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Back To Blog > Growing Old Gracefully - Do Telomeres Hold the Key to Aging?

This post is by associate Triage Practitioner, and guest blogger, Matthew Savage 

Age is often defined as the progressive loss of physiological function (Hachmo et al, 2020) and many people feel that we should not fight this natural process. “Grow old gracefully” is a phase used regularly by those who do not believe we should fight it, but many others disagree with this notion. Millions of people seek anti-aging products every year in a bid to slow the effects of time, with the global anti-aging market estimated at $58.5 billion and growing rapidly (Ridder, 2021). Numerous Silicon-Valley executives are also putting hundreds of millions of dollars into the search for the best anti-aging methods, with a whole heap of possibilities being touted as the best solution. However, one idea that has been of real focus over the last 5 years has been the examination of telomeres and their role in the aging of our cells. Many scientists feel that these may hold the key to slowing down the aging process.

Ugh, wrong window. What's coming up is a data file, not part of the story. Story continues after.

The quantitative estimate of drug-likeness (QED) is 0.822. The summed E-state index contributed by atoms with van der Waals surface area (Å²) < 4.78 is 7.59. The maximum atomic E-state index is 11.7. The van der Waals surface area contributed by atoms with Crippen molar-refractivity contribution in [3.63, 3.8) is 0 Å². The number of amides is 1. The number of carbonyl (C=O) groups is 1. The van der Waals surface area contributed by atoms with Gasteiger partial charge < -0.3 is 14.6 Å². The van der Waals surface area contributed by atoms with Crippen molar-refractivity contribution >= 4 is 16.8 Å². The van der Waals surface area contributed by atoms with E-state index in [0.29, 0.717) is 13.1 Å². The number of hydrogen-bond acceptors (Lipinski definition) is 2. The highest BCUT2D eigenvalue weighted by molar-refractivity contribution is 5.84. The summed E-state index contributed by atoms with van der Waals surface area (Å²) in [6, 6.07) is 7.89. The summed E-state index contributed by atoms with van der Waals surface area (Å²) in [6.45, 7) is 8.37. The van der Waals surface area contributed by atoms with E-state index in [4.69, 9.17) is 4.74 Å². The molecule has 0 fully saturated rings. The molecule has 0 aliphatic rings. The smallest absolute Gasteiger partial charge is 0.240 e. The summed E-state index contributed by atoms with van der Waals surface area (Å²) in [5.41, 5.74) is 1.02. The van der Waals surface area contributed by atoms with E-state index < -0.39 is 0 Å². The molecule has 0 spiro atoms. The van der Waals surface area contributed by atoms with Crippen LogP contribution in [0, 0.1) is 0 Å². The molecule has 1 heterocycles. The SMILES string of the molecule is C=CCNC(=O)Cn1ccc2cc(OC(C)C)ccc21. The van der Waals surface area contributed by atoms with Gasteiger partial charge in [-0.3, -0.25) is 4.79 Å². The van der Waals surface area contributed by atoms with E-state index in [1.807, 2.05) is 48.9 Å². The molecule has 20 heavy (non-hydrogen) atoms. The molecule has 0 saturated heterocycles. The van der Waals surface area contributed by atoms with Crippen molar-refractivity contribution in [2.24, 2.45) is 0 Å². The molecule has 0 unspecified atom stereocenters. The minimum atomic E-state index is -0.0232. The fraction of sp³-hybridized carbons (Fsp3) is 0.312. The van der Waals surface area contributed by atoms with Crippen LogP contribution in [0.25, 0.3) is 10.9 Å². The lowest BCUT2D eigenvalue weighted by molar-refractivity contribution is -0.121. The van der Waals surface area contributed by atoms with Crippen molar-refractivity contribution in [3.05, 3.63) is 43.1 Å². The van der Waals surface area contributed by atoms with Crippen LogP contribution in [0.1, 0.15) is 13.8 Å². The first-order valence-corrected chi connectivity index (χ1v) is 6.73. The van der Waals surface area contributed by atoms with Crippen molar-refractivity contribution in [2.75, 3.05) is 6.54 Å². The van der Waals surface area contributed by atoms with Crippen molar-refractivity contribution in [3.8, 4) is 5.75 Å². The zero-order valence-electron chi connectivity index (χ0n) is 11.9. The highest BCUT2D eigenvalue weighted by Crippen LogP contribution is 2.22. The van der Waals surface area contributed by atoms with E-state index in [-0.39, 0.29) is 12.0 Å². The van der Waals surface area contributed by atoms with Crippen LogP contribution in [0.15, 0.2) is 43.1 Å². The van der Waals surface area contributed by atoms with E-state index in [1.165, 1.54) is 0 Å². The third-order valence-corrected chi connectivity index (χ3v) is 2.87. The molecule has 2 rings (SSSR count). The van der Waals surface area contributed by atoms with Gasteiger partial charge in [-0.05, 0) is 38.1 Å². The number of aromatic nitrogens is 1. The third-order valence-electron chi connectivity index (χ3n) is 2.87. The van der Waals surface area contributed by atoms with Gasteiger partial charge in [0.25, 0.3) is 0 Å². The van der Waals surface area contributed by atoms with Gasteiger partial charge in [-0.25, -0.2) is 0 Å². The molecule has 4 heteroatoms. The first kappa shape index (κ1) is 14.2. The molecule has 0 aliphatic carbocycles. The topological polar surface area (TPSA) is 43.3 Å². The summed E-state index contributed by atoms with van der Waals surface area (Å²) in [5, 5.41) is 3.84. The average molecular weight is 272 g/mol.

What are Telomeres?

Telomeres are DNA caps on the end of our chromosomes, which consist of the same chemical molecules (known as bases) which repeat over and over. They serve three main purposes; to help organise our chromosomes in the cells nucleus, to protect the end of our chromosomes so they do not stick together and to allow our chromosomes to replicate properly during cell division. Cell division is vital for our bodies to function correctly, with new cells replacing cells that are damage. Without telomeres, our chromosomes would lose DNA, our genes would quickly be lost and our bodies would suffer degradation and disease at a rapid rate. However, telomeres do become shorter as we age until they reach what is called the “critical length” and this leads to a programmed cell death, known as apoptosis and to age-related diseases.